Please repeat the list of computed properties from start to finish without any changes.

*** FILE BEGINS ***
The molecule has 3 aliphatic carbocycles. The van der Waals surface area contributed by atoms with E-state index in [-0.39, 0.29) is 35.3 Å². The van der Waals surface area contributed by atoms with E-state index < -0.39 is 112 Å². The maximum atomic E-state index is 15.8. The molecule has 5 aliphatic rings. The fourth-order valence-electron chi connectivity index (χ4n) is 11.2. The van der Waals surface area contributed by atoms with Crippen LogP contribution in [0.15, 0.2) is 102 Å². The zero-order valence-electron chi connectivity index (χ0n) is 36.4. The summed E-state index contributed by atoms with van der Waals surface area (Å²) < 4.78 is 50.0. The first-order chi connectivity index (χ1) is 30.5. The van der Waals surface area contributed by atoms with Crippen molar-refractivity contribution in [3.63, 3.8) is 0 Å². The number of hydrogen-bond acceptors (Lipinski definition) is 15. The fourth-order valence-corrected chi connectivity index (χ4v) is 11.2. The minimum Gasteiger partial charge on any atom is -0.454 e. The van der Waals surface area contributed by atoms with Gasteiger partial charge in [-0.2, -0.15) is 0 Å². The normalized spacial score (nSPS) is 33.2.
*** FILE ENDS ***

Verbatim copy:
The molecule has 3 aliphatic carbocycles. The van der Waals surface area contributed by atoms with E-state index in [-0.39, 0.29) is 35.3 Å². The van der Waals surface area contributed by atoms with E-state index < -0.39 is 112 Å². The maximum atomic E-state index is 15.8. The molecule has 5 aliphatic rings. The fourth-order valence-electron chi connectivity index (χ4n) is 11.2. The van der Waals surface area contributed by atoms with Crippen LogP contribution in [0.15, 0.2) is 102 Å². The zero-order valence-electron chi connectivity index (χ0n) is 36.4. The summed E-state index contributed by atoms with van der Waals surface area (Å²) < 4.78 is 50.0. The first-order chi connectivity index (χ1) is 30.5. The van der Waals surface area contributed by atoms with Crippen molar-refractivity contribution in [3.63, 3.8) is 0 Å². The number of hydrogen-bond acceptors (Lipinski definition) is 15. The fourth-order valence-corrected chi connectivity index (χ4v) is 11.2. The minimum Gasteiger partial charge on any atom is -0.454 e. The van der Waals surface area contributed by atoms with Gasteiger partial charge in [-0.2, -0.15) is 0 Å². The normalized spacial score (nSPS) is 33.2.